The cold-war era finally ended for Radio Free Europe on Oct. 18 with the announcement that the United States broadcasting service will lay off more than half its employees by 1996 and may leave its Munich base.

The headquarters for the radio services that for four decades gave Eastern Europeans uncensored news with a decidedly anticommunist slant may leave its Munich headquarters because of high operating costs and is negotiating a possible move to Prague, says executive president Bill Marsh.

Washington is another possible relocation site, officials say.

``They're going to create a new and leaner entity,'' spokeswoman Melissa Fleming says.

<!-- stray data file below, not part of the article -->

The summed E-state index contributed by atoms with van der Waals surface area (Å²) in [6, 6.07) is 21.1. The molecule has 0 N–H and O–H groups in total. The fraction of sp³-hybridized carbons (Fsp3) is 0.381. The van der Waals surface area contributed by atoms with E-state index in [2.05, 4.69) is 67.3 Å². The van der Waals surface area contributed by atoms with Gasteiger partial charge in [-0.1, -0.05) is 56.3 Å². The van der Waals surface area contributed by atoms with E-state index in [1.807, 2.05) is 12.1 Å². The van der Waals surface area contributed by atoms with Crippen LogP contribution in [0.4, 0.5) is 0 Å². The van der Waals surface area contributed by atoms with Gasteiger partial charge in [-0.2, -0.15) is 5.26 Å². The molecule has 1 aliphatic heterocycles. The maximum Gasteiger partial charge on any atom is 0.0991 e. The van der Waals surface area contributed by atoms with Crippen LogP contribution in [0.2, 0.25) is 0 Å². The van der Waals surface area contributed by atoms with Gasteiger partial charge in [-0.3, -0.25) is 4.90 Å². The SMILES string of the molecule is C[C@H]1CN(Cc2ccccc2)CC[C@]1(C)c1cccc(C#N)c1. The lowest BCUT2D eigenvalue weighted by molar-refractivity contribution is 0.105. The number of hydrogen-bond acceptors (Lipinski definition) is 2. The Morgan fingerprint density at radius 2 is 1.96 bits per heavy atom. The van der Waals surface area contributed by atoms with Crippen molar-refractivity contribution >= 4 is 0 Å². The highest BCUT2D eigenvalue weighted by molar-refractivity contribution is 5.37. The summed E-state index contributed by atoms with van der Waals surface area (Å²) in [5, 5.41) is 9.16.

Getting down from the current annual budget of $210 million to the $75 million mandated by President Clinton also will mean closing the radio's New York office and moving its research center out of Munich, one of the world's most expensive cities.

The staff will be cut from 1,530 to 705 by Sept. 31, 1995, Ms. Fleming says. The first 300 jobs will be eliminated by the end of next June.

Radio Liberty, which broadcasts to Russia and other former Soviet republics, will be unaffected by the cuts and consolidation, Fleming says. This was expected, given the continued political instability in the region.

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